When I met Cher, I was surprised at the narrowness of her face. It’s a strange observation to make, I suppose. She was tall, with a very small frame. Clearly there was something dynamic about her, but it’s difficult to discern whether or not I was observing an echo of observations I’d made about the Cher I’d seen on television, in videos, or in movies. Standing before someone who for all of my life has been a celebrity icon, I couldn’t help but notice the trace of something completely unlike what had been displayed in media; something quite ordinary. For a brief moment, peering out at me from beneath the vivacious wig and extravagant outfit, was a simple, 67 year old woman. That person was not someone I’d ever seen before, and someone that few people ever have the chance to meet or know.
She was the person who created Cher.
Celebrity is a series of illusions.
I know this, firsthand, to be true.
In my professional life as a musician and songwriter I’ve had occasion to work with or for a number of high profile people in the entertainment industry. I’ve written for Cher, Kelly Clarkson, Christina Aguilera, Justin Timberlake, and a host of others. I’ve seen some of them in the most unglamorous of situations, and I’ve been reminded again and again that the thing that people see is not necessarily the thing that is.
These illusions are necessary and functional. To talk about the illusion so overtly is, in a way, a betrayal of code (the industry may not be pagan by nature, but there is plenty of oath-bound information being passed back and forth). But I think that there are a growing number of people who find little to no function in upholding the illusion of celebrity, or the consumer culture which feeds upon it.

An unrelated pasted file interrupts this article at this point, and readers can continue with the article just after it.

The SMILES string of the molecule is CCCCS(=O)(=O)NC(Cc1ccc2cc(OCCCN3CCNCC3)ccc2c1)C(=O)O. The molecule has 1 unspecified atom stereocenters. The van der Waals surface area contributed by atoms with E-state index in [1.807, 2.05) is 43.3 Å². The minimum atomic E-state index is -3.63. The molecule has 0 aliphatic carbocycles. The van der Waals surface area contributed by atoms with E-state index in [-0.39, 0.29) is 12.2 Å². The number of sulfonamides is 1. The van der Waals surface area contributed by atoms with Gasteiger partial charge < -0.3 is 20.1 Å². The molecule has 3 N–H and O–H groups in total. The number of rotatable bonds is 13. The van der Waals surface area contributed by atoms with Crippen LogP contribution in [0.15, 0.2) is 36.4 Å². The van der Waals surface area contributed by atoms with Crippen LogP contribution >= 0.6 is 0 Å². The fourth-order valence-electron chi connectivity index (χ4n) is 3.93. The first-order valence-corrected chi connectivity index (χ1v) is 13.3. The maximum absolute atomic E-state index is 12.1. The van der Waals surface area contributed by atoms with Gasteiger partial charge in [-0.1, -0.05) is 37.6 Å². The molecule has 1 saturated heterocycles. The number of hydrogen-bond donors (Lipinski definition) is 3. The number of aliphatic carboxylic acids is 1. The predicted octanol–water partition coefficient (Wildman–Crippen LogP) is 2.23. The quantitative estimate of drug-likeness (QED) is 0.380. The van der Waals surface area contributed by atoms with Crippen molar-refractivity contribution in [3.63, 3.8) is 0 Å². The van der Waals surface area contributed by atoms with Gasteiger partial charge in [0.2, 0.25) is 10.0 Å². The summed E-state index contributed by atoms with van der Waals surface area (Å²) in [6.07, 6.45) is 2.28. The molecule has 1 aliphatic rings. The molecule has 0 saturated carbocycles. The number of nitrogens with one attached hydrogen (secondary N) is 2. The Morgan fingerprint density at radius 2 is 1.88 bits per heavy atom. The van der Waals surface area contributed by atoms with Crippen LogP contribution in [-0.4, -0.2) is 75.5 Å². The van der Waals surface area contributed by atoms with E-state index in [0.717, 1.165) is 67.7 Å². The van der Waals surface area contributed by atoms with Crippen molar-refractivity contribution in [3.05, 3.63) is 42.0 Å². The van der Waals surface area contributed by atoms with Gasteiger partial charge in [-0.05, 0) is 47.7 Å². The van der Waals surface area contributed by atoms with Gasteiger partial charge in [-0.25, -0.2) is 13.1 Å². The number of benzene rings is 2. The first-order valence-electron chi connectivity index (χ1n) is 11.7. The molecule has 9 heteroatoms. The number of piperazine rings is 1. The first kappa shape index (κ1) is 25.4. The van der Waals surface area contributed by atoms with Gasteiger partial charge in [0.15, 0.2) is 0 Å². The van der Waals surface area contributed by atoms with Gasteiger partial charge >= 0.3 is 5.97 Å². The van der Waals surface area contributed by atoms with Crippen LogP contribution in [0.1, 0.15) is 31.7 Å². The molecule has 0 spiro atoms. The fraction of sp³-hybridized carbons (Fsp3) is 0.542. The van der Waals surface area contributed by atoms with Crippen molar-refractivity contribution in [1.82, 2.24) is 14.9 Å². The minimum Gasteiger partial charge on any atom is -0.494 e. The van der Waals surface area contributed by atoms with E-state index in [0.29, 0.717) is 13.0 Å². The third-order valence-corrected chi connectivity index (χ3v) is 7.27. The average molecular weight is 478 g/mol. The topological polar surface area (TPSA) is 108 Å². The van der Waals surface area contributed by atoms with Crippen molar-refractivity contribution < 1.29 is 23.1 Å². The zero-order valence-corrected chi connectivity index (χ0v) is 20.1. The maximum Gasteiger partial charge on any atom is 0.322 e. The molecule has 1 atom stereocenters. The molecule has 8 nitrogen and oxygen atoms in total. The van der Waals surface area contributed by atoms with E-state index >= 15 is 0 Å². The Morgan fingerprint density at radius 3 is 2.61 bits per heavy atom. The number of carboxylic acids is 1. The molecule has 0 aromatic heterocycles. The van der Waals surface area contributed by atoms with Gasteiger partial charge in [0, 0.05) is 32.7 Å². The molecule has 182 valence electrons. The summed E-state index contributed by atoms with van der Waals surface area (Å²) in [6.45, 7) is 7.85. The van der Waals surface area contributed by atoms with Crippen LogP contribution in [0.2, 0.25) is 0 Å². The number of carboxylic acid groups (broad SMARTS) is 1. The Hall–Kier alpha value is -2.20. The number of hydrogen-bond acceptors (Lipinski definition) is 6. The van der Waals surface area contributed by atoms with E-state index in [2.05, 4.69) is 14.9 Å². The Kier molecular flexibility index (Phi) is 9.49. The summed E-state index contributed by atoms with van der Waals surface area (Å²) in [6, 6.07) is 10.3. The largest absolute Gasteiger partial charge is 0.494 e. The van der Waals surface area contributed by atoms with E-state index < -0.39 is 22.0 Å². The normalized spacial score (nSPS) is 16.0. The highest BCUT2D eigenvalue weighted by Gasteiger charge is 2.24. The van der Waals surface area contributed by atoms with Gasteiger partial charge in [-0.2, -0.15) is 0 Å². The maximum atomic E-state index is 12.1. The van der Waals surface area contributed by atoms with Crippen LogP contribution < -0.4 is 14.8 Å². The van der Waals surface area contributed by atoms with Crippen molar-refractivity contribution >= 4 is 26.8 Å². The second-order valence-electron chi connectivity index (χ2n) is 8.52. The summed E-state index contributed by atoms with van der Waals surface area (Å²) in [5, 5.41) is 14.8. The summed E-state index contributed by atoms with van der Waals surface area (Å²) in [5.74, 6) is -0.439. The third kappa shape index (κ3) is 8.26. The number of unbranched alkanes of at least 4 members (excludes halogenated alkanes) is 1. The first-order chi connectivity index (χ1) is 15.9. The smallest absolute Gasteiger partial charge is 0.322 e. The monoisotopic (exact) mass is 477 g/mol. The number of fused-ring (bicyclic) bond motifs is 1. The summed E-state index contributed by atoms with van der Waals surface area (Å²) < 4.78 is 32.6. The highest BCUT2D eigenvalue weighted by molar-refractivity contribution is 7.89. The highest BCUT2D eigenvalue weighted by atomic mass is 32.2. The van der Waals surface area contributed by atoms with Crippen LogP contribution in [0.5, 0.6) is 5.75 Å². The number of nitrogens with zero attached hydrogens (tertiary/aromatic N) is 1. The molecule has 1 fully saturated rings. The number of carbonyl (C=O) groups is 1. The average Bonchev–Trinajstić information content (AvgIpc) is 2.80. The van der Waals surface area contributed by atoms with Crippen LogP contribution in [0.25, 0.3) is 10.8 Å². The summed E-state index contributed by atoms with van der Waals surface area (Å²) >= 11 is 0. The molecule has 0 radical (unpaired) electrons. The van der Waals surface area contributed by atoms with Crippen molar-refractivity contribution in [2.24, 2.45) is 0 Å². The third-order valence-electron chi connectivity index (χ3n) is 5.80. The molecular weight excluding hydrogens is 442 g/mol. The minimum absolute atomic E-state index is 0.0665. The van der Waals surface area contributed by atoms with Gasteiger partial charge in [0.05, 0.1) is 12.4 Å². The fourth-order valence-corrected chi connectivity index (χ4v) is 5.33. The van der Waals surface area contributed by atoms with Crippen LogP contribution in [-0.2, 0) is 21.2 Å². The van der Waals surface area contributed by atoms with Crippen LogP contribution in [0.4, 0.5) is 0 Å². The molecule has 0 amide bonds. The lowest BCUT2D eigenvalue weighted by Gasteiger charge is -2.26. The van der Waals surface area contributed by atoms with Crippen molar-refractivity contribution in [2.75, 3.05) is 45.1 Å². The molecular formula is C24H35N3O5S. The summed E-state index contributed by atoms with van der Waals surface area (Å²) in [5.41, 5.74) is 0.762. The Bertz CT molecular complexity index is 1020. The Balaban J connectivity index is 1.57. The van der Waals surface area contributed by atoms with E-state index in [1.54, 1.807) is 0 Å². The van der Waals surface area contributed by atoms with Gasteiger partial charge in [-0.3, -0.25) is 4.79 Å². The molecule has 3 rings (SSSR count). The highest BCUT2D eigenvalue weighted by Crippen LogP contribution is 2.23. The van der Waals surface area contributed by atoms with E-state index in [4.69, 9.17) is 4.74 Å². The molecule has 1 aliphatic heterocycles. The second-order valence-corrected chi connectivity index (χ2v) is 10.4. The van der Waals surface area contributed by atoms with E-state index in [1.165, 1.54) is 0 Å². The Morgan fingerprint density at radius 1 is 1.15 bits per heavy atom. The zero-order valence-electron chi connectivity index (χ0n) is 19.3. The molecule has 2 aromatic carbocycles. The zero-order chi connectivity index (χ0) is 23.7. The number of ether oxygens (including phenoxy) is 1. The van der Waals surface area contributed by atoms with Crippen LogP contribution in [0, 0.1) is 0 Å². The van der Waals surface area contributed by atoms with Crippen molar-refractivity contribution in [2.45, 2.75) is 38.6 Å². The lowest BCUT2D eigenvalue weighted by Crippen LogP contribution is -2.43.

One need only look to voices within our own community to see this perspective being articulated. John Michael Greer, Grand Archdruid of the Ancient Order of Druids in America writes in The Druidry Handbook,
“Many people in the modern industrial world go through life with their bodies surrounded by a cocoon of technology and their minds flooded with perpetual chatter from the media. Living and working in climate-controlled buildings, with artificial lighting to see by, commercial music to hear, synthetic scents to smell, chemically flavored foods to taste, and a completely manufactured environment to touch, it’s no wonder so many modern people are deluded into thinking of nature as an unnecessary luxury, and fail to notice that their glittering artificial world depends, moment by moment, on vast inputs of materials and energy wrenched from their places in the cycles of the living Earth.”
While Greer may not be talking specifically about celebrities, he is speaking about the manufactured experiences of comfort, enjoyment, and sensory pleasures which the illusion of celebrity helps to facilitate. The products and by-products of the entertainment industry are, in many cases, tools of distraction. We might seek out entertainment to distract us from our jobs, our relationships, or our living situations, and the entertainment we consume may also lead us to a disconnection from the “grown” or “birthed” world around us (as apposed to the “designed” and “produced” world of consumer culture).
Celebrity culture is to authentic human experience what silk flowers are to spring. The beauty you see is constructed, and only an approximation of the real.